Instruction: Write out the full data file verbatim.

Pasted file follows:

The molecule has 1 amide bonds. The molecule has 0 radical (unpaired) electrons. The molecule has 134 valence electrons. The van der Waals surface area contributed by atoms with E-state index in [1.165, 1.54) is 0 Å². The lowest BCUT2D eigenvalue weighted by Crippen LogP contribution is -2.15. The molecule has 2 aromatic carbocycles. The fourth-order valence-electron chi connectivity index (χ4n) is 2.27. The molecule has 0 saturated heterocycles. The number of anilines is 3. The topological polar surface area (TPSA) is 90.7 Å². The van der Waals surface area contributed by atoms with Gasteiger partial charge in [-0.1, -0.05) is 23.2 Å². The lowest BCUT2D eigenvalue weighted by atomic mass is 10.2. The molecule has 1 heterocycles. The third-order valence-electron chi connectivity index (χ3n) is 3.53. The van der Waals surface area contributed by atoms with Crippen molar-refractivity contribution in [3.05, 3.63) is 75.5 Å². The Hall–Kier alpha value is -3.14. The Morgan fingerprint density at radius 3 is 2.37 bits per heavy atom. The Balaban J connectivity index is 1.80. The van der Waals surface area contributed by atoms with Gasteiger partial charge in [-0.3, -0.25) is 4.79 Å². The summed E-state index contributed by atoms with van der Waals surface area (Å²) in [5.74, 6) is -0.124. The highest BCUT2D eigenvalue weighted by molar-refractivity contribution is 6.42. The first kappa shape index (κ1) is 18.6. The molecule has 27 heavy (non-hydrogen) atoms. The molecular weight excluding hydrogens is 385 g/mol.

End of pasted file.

The molecule has 1 amide bonds. The molecule has 0 radical (unpaired) electrons. The molecule has 134 valence electrons. The van der Waals surface area contributed by atoms with E-state index in [1.165, 1.54) is 0 Å². The lowest BCUT2D eigenvalue weighted by Crippen LogP contribution is -2.15. The molecule has 2 aromatic carbocycles. The fourth-order valence-electron chi connectivity index (χ4n) is 2.27. The molecule has 0 saturated heterocycles. The number of anilines is 3. The topological polar surface area (TPSA) is 90.7 Å². The van der Waals surface area contributed by atoms with Gasteiger partial charge in [-0.1, -0.05) is 23.2 Å². The lowest BCUT2D eigenvalue weighted by atomic mass is 10.2. The molecule has 1 heterocycles. The third-order valence-electron chi connectivity index (χ3n) is 3.53. The van der Waals surface area contributed by atoms with Crippen molar-refractivity contribution in [3.05, 3.63) is 75.5 Å². The Hall–Kier alpha value is -3.14. The Morgan fingerprint density at radius 3 is 2.37 bits per heavy atom. The Balaban J connectivity index is 1.80. The van der Waals surface area contributed by atoms with Gasteiger partial charge in [-0.3, -0.25) is 4.79 Å². The summed E-state index contributed by atoms with van der Waals surface area (Å²) in [5.74, 6) is -0.124. The highest BCUT2D eigenvalue weighted by molar-refractivity contribution is 6.42. The first kappa shape index (κ1) is 18.6. The molecule has 27 heavy (non-hydrogen) atoms. The molecular weight excluding hydrogens is 385 g/mol.